It was a typical Sunday evening in January 2007. I was finishing up some chores and thinking about the work week ahead when my sister called with the unbelievable news that our mother had been diagnosed with metastatic brain cancer following a CT scan at the emergency room. I remember wandering around the house trying to figure out what to do, what to think, what to feel. Maybe if I sat down and remained calm, it would not be true that my picture-of-health 71-year-old mom was now terminally ill. But of course the diagnosis was accurate, and eight months later her life came to an end.
Fast forward to January 2014, and I have just learned that my father has a virulent form of prostate cancer that has already spread to other organs. My 82-year-old, never-sick-a-day-in-his-life, father suddenly has a limited life expectancy. Once again I wonder how I can make this not be real. Not looking at the scans would have helped, but I did, and it is.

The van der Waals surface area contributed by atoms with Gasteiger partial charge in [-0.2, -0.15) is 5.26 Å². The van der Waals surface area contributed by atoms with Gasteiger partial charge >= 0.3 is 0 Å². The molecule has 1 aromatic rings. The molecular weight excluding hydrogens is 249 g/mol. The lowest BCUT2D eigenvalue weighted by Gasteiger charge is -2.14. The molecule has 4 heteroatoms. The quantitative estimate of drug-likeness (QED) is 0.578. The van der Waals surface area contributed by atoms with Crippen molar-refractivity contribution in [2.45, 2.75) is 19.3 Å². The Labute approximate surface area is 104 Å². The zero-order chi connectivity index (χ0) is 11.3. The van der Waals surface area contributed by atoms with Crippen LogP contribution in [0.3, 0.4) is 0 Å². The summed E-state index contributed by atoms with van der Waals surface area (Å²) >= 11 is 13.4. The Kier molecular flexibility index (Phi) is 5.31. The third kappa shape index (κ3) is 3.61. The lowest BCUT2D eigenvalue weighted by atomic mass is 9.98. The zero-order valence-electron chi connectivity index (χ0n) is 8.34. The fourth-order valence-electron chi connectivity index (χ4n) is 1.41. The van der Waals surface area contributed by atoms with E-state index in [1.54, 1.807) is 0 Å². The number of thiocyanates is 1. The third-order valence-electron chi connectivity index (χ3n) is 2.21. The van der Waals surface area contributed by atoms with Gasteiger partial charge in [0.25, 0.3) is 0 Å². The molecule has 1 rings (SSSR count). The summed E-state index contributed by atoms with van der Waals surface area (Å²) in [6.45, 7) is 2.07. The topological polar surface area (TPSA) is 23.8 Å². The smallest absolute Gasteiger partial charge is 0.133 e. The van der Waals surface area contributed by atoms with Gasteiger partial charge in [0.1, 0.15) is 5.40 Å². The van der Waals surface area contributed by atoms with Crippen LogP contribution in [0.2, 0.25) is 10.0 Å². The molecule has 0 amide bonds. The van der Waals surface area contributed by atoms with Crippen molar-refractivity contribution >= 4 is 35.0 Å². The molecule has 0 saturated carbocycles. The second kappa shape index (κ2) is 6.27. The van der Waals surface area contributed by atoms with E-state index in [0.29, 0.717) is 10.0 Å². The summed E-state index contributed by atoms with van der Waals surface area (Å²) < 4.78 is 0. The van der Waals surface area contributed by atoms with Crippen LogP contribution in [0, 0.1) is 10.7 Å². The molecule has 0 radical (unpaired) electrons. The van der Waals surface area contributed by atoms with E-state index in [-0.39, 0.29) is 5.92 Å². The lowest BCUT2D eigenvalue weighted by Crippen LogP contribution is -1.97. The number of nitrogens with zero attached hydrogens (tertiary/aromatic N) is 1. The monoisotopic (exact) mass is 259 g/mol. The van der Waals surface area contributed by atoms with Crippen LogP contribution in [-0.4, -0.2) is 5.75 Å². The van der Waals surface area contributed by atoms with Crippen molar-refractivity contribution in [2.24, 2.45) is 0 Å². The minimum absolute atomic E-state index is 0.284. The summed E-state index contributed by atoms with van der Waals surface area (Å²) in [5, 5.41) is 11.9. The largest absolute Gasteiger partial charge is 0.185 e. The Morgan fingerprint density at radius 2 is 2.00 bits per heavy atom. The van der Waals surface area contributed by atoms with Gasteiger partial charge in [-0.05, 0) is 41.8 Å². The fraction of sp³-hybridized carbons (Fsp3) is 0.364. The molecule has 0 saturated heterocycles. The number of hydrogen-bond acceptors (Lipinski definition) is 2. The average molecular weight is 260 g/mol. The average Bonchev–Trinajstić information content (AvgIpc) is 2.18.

January is for new beginnings, for making resolutions to exercise, eat healthfully, strengthen relationships, find a better job, or read more and watch TV less. It’s the spotless whiteboard, the pristine notebook, the untouched sketchbook onto which we will write, calculate, draw, record, and dream as the year unfolds. It’s supposed to be about the future and the limitless possibilities it affords us to reshape our lives in whatever way we see fit.
But for the second time in a brief number of years, someone I love is faced with a diminished prospect that the hopes and dreams of a new year will have time to come true. Yet again, the reality of January is of a life drawing to a close, and I am profoundly sad.